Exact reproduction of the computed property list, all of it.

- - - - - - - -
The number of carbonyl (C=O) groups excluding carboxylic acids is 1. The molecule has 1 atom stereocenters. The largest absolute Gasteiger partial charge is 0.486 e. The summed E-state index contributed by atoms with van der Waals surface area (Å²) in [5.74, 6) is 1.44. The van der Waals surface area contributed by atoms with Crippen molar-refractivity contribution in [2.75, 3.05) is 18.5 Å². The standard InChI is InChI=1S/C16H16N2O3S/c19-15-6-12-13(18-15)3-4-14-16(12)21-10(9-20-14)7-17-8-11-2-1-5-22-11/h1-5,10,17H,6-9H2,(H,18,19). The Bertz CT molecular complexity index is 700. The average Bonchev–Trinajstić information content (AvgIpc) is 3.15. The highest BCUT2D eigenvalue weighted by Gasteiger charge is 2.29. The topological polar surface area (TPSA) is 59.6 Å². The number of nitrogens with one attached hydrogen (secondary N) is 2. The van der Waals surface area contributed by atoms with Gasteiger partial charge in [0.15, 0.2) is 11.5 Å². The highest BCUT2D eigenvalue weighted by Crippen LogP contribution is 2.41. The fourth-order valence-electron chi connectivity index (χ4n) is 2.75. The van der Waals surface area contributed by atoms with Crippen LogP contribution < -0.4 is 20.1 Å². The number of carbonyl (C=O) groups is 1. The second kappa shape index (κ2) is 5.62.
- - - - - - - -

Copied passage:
The number of carbonyl (C=O) groups excluding carboxylic acids is 1. The molecule has 1 atom stereocenters. The largest absolute Gasteiger partial charge is 0.486 e. The summed E-state index contributed by atoms with van der Waals surface area (Å²) in [5.74, 6) is 1.44. The van der Waals surface area contributed by atoms with Crippen molar-refractivity contribution in [2.75, 3.05) is 18.5 Å². The standard InChI is InChI=1S/C16H16N2O3S/c19-15-6-12-13(18-15)3-4-14-16(12)21-10(9-20-14)7-17-8-11-2-1-5-22-11/h1-5,10,17H,6-9H2,(H,18,19). The Bertz CT molecular complexity index is 700. The average Bonchev–Trinajstić information content (AvgIpc) is 3.15. The highest BCUT2D eigenvalue weighted by Gasteiger charge is 2.29. The topological polar surface area (TPSA) is 59.6 Å². The number of nitrogens with one attached hydrogen (secondary N) is 2. The van der Waals surface area contributed by atoms with Gasteiger partial charge in [0.15, 0.2) is 11.5 Å². The highest BCUT2D eigenvalue weighted by Crippen LogP contribution is 2.41. The fourth-order valence-electron chi connectivity index (χ4n) is 2.75. The van der Waals surface area contributed by atoms with Crippen LogP contribution < -0.4 is 20.1 Å². The number of carbonyl (C=O) groups is 1. The second kappa shape index (κ2) is 5.62.